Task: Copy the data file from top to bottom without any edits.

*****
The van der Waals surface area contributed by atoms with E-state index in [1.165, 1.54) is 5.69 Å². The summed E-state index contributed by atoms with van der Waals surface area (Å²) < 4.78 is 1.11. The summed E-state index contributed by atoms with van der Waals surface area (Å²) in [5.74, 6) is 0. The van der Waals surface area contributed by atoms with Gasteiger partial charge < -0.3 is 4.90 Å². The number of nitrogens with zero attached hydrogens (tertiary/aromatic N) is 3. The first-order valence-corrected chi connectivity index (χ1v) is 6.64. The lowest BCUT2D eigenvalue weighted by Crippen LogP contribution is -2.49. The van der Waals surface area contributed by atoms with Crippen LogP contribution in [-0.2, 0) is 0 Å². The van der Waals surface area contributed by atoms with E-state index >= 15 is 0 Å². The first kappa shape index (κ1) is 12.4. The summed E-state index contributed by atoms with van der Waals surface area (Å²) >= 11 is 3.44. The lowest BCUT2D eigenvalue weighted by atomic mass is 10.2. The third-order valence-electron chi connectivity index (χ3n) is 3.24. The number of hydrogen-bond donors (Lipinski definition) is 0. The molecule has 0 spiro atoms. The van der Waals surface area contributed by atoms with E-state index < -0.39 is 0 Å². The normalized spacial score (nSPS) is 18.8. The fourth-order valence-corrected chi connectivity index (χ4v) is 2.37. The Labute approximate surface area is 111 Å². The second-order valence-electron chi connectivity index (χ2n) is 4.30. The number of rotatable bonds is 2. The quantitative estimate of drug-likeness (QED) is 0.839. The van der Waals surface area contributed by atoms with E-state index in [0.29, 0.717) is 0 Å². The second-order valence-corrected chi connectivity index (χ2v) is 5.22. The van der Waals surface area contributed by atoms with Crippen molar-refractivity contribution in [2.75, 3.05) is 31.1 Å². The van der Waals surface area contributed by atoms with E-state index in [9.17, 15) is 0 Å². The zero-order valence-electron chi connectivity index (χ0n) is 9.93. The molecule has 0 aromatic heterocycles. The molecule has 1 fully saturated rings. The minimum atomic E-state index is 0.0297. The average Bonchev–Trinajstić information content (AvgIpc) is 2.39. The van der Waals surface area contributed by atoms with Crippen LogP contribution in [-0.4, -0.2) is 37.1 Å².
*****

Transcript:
The van der Waals surface area contributed by atoms with E-state index in [1.165, 1.54) is 5.69 Å². The summed E-state index contributed by atoms with van der Waals surface area (Å²) < 4.78 is 1.11. The summed E-state index contributed by atoms with van der Waals surface area (Å²) in [5.74, 6) is 0. The van der Waals surface area contributed by atoms with Gasteiger partial charge < -0.3 is 4.90 Å². The number of nitrogens with zero attached hydrogens (tertiary/aromatic N) is 3. The first-order valence-corrected chi connectivity index (χ1v) is 6.64. The lowest BCUT2D eigenvalue weighted by Crippen LogP contribution is -2.49. The van der Waals surface area contributed by atoms with Crippen LogP contribution in [-0.2, 0) is 0 Å². The van der Waals surface area contributed by atoms with E-state index >= 15 is 0 Å². The first kappa shape index (κ1) is 12.4. The summed E-state index contributed by atoms with van der Waals surface area (Å²) >= 11 is 3.44. The lowest BCUT2D eigenvalue weighted by atomic mass is 10.2. The third-order valence-electron chi connectivity index (χ3n) is 3.24. The number of hydrogen-bond donors (Lipinski definition) is 0. The molecule has 0 spiro atoms. The van der Waals surface area contributed by atoms with E-state index < -0.39 is 0 Å². The normalized spacial score (nSPS) is 18.8. The fourth-order valence-corrected chi connectivity index (χ4v) is 2.37. The Labute approximate surface area is 111 Å². The second-order valence-electron chi connectivity index (χ2n) is 4.30. The number of rotatable bonds is 2. The quantitative estimate of drug-likeness (QED) is 0.839. The van der Waals surface area contributed by atoms with E-state index in [0.29, 0.717) is 0 Å². The second-order valence-corrected chi connectivity index (χ2v) is 5.22. The van der Waals surface area contributed by atoms with Crippen molar-refractivity contribution in [2.75, 3.05) is 31.1 Å². The van der Waals surface area contributed by atoms with E-state index in [9.17, 15) is 0 Å². The zero-order valence-electron chi connectivity index (χ0n) is 9.93. The molecule has 0 aromatic heterocycles. The molecule has 1 fully saturated rings. The minimum atomic E-state index is 0.0297. The average Bonchev–Trinajstić information content (AvgIpc) is 2.39. The van der Waals surface area contributed by atoms with Crippen LogP contribution in [-0.4, -0.2) is 37.1 Å².